When the chair is stopped, the breaks automatically come on. The breaks will prevent the wheels from turning, even when the power is off. You cannot manually push a power wheelchair unless you release the motors. Releasing the motors should only be done in the case of an emergency. A power wheelchair is very heavy, and you can quickly lose control of the chair if you are pushing it manually. If you look at the bottom of the chair, you will see release levers. Some chairs have one on each side, and some only have one. If you are not sure how to disengage the motors, call your wheelchair provider.

Picture of cartoon of a battery.

As you use the chair, you will have a regular charging routine. The chair should be charged when the battery indicator goes below 50% charge. If you leave the chair unused and not charging for an extended period of time, it will completely lose its charge. If this happens, the only option is to replace the batteries, which can be costly. (When in doubt, connect the chair to the charger!)
· You cannot over charge the chair. The charger will turn itself on and off as long as it is plugged in.
· The typical life expectancy of power wheelchair batteries is about three years. This is very dependent on how you use the chair. Some people will be able to get much longer use, others much shorter. If your batteries are not lasting for one day of typical use, call your wheelchair provider.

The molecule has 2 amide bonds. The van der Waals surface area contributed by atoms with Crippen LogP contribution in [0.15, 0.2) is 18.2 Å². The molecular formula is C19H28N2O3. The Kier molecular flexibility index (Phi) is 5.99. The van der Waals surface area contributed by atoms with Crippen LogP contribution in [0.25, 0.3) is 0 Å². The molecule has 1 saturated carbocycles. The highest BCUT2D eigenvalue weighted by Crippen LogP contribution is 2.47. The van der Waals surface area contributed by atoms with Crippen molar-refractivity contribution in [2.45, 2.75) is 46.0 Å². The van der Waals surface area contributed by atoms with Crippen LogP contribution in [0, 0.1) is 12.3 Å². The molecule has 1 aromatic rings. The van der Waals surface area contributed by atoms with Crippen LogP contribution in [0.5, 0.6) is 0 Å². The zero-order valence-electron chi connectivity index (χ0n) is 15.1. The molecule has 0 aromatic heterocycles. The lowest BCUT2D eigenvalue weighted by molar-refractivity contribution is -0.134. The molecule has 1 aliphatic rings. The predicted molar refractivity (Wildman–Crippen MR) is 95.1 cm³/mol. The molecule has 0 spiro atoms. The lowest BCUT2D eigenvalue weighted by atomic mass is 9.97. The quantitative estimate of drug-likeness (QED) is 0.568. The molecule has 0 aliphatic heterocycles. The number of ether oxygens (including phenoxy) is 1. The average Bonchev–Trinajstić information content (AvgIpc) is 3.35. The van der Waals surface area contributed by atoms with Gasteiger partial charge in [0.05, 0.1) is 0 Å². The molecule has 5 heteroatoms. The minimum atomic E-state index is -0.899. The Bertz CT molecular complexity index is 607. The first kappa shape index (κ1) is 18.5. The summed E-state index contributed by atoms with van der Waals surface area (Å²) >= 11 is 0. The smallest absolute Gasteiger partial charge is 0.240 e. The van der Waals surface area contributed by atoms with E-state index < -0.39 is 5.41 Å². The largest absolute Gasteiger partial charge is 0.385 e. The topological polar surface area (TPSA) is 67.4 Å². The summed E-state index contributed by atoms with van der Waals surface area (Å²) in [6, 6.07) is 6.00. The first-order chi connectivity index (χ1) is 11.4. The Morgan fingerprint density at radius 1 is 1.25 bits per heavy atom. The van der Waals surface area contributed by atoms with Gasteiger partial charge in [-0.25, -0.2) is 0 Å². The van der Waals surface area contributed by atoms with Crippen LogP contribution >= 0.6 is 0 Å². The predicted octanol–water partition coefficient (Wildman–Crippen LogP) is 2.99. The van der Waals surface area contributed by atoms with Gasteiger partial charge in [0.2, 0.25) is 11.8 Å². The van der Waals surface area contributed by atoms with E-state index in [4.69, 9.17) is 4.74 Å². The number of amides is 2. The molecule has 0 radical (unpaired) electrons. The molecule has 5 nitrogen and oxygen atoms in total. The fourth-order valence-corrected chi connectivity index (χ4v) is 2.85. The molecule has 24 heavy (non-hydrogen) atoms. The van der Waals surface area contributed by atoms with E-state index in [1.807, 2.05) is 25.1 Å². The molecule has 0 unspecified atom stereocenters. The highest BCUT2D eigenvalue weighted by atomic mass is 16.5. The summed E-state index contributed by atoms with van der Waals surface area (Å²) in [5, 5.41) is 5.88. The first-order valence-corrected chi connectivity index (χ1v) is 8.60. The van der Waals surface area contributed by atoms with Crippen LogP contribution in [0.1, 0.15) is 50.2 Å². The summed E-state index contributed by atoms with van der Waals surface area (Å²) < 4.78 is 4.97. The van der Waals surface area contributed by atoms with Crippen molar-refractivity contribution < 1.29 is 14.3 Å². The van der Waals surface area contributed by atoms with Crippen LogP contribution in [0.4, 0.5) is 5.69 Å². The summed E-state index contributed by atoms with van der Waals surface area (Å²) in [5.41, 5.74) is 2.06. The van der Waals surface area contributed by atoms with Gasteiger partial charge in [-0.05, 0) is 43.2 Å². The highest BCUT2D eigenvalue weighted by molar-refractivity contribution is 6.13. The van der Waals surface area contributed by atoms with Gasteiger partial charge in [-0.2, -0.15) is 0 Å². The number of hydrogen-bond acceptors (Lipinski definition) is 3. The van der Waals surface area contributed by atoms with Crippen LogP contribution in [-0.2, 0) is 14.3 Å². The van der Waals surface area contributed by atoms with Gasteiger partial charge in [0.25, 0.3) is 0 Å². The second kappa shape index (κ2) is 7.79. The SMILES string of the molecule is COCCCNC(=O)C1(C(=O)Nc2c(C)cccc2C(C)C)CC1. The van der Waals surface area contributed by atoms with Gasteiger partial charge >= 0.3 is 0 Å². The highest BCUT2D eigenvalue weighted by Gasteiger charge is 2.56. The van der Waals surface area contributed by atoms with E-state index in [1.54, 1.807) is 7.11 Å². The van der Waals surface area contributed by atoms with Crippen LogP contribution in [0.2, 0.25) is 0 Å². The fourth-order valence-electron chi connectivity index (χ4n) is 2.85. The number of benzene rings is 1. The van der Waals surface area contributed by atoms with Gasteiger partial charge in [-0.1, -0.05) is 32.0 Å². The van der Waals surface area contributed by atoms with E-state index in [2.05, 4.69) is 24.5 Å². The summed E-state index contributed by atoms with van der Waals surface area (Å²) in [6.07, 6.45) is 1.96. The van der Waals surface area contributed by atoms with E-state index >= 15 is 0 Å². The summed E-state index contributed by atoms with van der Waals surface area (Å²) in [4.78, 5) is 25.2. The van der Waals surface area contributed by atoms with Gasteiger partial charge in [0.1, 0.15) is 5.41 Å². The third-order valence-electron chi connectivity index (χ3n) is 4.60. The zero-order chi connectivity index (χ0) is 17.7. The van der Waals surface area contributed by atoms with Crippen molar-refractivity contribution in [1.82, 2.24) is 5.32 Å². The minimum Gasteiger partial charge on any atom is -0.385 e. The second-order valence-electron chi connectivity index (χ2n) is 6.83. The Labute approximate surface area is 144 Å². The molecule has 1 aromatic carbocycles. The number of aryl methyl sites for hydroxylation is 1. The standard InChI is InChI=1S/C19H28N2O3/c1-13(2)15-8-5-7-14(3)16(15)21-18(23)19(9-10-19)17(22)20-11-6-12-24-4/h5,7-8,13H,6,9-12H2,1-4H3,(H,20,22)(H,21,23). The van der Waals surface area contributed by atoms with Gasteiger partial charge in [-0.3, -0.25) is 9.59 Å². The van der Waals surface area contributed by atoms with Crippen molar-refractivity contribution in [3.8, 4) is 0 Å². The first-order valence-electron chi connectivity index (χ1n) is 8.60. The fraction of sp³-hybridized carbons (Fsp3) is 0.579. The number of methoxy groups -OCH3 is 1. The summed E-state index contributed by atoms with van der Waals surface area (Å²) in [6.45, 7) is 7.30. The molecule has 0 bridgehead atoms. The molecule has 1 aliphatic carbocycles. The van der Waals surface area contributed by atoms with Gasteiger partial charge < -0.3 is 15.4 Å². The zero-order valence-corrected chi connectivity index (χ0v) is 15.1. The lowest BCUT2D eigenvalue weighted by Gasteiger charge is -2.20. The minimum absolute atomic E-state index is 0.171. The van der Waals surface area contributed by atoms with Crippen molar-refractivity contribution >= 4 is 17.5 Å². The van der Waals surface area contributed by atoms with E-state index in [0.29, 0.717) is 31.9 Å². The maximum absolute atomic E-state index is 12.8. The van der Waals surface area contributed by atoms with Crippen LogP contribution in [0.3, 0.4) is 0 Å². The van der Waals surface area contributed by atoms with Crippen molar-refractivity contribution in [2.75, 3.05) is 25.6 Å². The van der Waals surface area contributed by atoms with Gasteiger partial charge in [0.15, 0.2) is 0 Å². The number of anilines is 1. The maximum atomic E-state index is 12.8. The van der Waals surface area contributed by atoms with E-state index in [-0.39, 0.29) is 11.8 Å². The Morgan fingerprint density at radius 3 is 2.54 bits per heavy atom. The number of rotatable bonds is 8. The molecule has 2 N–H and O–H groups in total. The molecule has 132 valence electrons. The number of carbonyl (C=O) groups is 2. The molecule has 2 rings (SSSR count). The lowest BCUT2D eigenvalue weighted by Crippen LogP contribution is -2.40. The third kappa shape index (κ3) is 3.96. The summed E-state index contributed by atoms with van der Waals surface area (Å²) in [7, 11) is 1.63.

A power wheelchair should always be kept in a climate-controlled environment. Extreme heat or cold will damage the batteries and the electronics of the chair. A power wheelchair should not be stored out of doors or in a garage (or other non-climate controlled space.)

picture of water faucet crossed out

A power wheelchair has electronics and batteries that can malfunction if they get wet. Avoid crossing puddles in the chair that may splash water onto the chair. Wrap a clear plastic bag over the joystick and controller if you must drive in light rain. DO NOT OPERATE A POWER WHEELCHAIR IN HEAVY RAIN.

picture of man with a wrench
Listen to the chair and become familiar with the sounds that it makes. If you notice that the chair is making any unusual noises, contact your wheelchair provider.